The University of Minnesota on Thursday confirmed that a hacker "likely gained unauthorized access" to three decades' worth of sensitive information pertaining to applicants, students and employees.
The exact nature of the information accessed varied depending on the person's connection to the university, but the list of data obtained included things like dates of birth, Social Security numbers and passport information, according to a U news release. The university said its investigation "showed no evidence that donation, medical treatment, password, or credit card information was in the database" that was accessed.
The disclosure comes two months after the Cyber Express, a news site focusing on cybersecurity issues, published a report outlining a hacker's claims to have accessed some 7 million Social Security numbers dating to 1989. The report said the hacker accessed the university's data warehouse to analyze the effects of affirmative action in the wake of a recent U.S. Supreme Court ruling that limits the consideration of race in college admissions.
The university is facing six lawsuits from former students, employees and others who claim the U didn't do enough to protect their sensitive data or to promptly notify them of the breach. Some of the university's initial responses to those suits are due in the coming days.
"Obviously, this is a very serious breach. We think it implicates a lot of serious concerns about data security and data retention," said Brian Gudmundson, a lead attorney on one of the lawsuits. "We look forward to getting to the bottom of it and making sure that there is redress for the people who are impacted."
The university has said it hired an outside firm to help investigate the hacker's claims after learning of them July 21. On Thursday, the U released some details of that probe.
The university said it believes the incident "potentially affected" people who applied to the university, enrolled, worked for the university or participated in university programs between 1989 and August 2021. As a result of the investigation, the U believes the data was accessed in 2021, according to spokesperson Jake Ricker.
The breach is also being investigated by the Minnesota Bureau of Criminal Apprehension, and the FBI's Minneapolis office has said it is "aware of the situation."
"The safety and privacy of all members of the University community are a top priority, and the University has increased its vigilance in securing information that it maintains," university officials said in a news release, adding that they had reduced the number of people authorized to access sensitive information, increased monitoring for suspicious activity and taken other steps aimed at boosting security.
The U said it will offer 12 months of free credit and identity monitoring services to people affected by the breach. It is sending notices via email, from the address firstname.lastname@example.org.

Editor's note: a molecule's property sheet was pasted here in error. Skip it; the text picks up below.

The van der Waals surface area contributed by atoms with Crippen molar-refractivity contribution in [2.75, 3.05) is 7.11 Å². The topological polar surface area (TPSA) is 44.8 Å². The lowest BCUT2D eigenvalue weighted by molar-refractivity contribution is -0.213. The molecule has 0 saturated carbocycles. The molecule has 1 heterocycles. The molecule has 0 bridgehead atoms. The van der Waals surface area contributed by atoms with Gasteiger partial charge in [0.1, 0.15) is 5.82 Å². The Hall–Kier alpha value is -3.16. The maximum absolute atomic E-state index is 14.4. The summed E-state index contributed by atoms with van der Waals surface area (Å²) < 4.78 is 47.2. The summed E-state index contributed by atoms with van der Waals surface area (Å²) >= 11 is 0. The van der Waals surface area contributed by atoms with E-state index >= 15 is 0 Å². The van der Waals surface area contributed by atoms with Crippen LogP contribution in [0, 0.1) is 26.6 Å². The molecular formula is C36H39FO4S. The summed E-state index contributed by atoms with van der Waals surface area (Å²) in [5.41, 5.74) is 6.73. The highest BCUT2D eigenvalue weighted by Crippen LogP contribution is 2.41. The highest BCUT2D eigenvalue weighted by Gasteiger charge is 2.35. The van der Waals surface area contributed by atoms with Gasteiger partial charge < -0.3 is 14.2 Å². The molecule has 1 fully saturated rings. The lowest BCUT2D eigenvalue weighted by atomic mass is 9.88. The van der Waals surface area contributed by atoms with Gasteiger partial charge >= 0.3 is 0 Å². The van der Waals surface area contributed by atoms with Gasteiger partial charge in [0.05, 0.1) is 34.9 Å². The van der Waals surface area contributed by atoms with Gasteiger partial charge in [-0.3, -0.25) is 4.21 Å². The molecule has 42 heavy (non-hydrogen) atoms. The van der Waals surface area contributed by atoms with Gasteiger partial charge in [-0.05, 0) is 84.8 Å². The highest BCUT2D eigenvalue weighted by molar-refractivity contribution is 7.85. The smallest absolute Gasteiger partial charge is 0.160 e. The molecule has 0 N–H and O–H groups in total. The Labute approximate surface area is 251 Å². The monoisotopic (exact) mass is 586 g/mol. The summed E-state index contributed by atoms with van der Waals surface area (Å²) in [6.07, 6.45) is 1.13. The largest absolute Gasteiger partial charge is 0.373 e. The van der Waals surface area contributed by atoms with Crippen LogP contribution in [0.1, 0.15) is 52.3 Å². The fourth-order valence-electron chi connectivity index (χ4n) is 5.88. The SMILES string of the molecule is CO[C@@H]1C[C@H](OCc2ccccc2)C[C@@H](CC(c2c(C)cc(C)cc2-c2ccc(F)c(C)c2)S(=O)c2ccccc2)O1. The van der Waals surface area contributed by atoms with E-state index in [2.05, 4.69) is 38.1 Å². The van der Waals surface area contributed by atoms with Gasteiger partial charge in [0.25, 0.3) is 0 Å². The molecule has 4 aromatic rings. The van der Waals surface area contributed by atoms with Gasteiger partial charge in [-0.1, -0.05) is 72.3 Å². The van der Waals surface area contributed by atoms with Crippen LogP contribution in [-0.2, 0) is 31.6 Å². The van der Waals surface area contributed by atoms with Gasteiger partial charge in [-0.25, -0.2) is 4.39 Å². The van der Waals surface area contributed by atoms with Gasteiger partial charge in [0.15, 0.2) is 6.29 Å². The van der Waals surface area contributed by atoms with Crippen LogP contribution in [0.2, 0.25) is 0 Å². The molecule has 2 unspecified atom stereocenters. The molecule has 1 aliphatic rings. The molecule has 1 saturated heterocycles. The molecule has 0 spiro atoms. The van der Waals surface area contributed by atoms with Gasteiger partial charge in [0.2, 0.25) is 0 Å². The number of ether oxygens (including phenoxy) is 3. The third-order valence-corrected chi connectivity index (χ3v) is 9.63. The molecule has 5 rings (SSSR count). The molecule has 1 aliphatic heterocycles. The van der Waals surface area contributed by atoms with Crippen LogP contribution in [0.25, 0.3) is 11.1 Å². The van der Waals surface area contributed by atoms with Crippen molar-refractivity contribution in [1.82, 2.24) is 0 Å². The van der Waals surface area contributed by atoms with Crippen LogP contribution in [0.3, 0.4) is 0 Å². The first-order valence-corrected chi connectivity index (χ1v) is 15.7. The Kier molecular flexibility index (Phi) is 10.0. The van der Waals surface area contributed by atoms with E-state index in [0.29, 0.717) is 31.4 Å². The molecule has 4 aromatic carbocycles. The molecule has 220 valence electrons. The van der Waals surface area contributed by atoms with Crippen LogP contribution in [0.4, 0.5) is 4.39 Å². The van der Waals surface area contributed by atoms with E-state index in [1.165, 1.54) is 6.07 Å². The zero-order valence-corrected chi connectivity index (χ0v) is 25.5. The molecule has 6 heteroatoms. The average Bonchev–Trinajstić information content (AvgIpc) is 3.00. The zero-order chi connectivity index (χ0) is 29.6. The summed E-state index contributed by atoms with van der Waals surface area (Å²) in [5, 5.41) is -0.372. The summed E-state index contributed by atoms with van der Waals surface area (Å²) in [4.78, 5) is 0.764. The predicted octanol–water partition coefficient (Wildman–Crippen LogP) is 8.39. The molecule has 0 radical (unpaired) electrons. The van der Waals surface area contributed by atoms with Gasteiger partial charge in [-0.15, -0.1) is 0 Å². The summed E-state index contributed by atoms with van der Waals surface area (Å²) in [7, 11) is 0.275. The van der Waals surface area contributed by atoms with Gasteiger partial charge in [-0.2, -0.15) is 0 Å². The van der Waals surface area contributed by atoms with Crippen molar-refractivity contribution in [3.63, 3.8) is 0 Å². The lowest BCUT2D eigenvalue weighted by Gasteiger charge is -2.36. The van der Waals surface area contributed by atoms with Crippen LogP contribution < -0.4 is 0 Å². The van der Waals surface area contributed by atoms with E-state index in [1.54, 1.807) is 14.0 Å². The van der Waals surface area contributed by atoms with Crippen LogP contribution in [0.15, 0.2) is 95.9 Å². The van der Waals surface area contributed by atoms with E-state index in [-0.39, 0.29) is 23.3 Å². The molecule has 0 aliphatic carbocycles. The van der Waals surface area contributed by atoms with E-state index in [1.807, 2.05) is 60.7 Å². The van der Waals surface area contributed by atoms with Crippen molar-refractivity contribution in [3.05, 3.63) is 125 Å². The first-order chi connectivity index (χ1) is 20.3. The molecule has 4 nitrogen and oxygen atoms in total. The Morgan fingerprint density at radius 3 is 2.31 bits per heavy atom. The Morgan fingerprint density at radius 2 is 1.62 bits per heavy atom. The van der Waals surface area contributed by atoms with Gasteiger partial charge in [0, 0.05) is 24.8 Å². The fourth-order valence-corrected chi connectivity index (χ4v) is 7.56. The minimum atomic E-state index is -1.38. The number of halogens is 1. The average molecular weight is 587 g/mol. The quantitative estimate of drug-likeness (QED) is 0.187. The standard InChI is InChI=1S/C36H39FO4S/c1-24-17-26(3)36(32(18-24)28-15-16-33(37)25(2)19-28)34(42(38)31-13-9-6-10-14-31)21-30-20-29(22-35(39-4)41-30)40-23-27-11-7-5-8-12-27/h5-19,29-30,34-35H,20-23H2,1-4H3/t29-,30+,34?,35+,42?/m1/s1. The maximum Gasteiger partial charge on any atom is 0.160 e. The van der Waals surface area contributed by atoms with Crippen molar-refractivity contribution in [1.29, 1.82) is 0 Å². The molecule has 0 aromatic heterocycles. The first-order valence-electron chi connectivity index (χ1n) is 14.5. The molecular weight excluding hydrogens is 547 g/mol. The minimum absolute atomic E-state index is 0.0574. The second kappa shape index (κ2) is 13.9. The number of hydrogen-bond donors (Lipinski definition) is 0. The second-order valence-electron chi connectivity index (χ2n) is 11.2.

"The University's notification approach is aimed at notifying potentially affected individuals whose private data may have been accessed so, out of an abundance of caution, we are notifying all individuals identified with any data element in the data warehouse," Ricker said. "The University will send email notifications to approximately two million individuals as part of its notification efforts."
People who don't have a current email address on file with the U can find additional information at system.umn.edu/data-incident.
The following are the types of information that the university said were potentially accessed, depending on the person's affiliation with the U:
Prospective students (and parents or guardians): Information supplied in admissions or financial aid applications submitted directly to the University or through the standard Free Application for Federal Student Aid (FAFSA) form, including student and parent or guardian names, contact information, Social Security numbers, dates of birth, student high school and high school grade information, standardized test scores, demographic information and family income.
Students: Information related to the individual's education, including student contact information and parent or guardian names and addresses, student email addresses, Social Security number, student ID number, date of birth, classes, grades, demographic information, insurance policy number, loan data, degree and diploma year.
Employees: Information related to the individual's work, including name and address, email address, Social Security number, employee ID number, date of birth, driver's license or identification card, and payroll information (but not bank account information).
Others: Similar categories of information as described above, if provided by individuals with unpaid university appointments, those who performed work for the university, those who received taxable payments from the university, and university volunteers or spouses/partners of certain university administrators.
This story is developing and may be updated.